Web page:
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Today's ethanol boom has nothing to do with Gaffney & Co.'s extreme solution, but if ethanol use were to evolve into the mainstream, it would multiply the plug-in's gas savings. Gaffney's group calculates that if by 2025 all cars are hybrids, half of them plug-ins and all of them running on an 80% ethanol blend, U.S. gas imports could drop from the projected 20 million bbl. a day to 8 million bbl. But today it is not national security that drives ethanol demand so much as environmental regulation. Refiners buy ethanol because it helps gasoline burn more cleanly--and it is one of two additives the government requires polluted cities to use to cut down on certain tailpipe emissions. Because the traditional additive, a toxic substance called MTBE, tends to pollute groundwater, many states are opting for ethanol.
But there are huge debates about ethanol's economic viability. The Federal Government provides a 51¢ tax exemption to gasoline refiners for every gallon of ethanol used, to keep the product competitive. (Conservative activist Gray points out that the oil industry has long enjoyed far larger tax breaks.) And now, Senate mandate aside, Illinois Senator Barack Obama has slipped an amendment into the energy bill providing a $30,000 tax credit to encourage gas stations to pump "E85," an 85% blend of ethanol and gas used by so-called flexible-fuel vehicles. There are already 4 million such cars on U.S. roads. The Set America Free plan calls for just such incentives.
Debate has long raged over whether ethanol takes more energy to make than it delivers--something called the energy balance. Most experts now agree that from cornfield to factory vat, the amount of energy expended in making the fuel accounts for about 80% of the energy in it. But refiners say ethanol is still an inefficient option. Because it tends to separate from gas in pipelines, it has to be trucked to terminals and blended there by specially modified machines. That increases costs. "There is a question about the real cost of this product," says Robert Slaughter, president of the National Petrochemical & Refiners Association. "How many federal-assistance programs do you need to make it work?"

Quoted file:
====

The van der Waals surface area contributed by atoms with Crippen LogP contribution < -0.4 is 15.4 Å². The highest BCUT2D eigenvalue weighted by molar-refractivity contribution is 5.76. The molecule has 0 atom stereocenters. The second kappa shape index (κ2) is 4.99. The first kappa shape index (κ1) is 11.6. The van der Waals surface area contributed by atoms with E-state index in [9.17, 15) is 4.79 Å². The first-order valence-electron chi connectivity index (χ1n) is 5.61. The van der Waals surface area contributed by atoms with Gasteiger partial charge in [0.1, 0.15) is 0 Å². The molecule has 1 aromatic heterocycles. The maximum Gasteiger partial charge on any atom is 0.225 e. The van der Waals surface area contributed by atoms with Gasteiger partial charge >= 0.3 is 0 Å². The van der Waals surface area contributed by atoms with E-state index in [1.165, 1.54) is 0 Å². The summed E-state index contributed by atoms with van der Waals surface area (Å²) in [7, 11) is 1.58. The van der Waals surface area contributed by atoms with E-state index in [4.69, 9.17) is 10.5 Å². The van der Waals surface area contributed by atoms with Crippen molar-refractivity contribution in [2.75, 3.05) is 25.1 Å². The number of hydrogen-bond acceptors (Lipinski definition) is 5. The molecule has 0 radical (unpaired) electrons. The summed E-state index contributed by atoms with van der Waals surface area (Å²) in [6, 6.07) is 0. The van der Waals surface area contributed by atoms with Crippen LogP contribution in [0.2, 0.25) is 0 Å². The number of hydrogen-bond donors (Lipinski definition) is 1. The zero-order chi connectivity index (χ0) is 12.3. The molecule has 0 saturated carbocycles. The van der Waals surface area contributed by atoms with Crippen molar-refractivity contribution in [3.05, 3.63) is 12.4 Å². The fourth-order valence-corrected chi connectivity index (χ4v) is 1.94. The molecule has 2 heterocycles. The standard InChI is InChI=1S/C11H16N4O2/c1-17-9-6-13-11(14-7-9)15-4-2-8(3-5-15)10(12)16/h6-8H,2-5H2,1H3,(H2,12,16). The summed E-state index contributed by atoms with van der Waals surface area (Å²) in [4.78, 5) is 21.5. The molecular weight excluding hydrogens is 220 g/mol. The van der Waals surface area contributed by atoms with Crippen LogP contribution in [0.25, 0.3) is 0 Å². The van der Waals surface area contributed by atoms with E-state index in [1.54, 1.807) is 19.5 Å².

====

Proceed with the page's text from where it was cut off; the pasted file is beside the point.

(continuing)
In fact, the real answer to such cost issues is bioethanol, which is the same stuff as ethanol but is made from wood or plant wastes like cornstalks. One of the few oil companies to back bioethanol is Shell. It invested in a pilot plant run by a small Canadian biotechnology firm named Iogen, which put itself on the map by shipping the first commercial batch of ethanol made from straw last year. Iogen CEO Brian Foody says he expects to break ground on a 50 million-gal.-a-year plant next year. The hawk-and-dove coalitions want bioethanol to fuel future cars. It's loved as much by fiscal conservatives for turning waste into treasure as it is by environmentalists for its overwhelmingly positive energy balance. A bioethanol industry would even help deplete the global-warming gas carbon dioxide from the atmosphere, notes Woolsey. And corn ethanol can't be produced in sufficient quantities to dent oil imports: roughly 4 billion gal. will be made this year. Vehicles in the U.S. consume that much gas in just 11 days.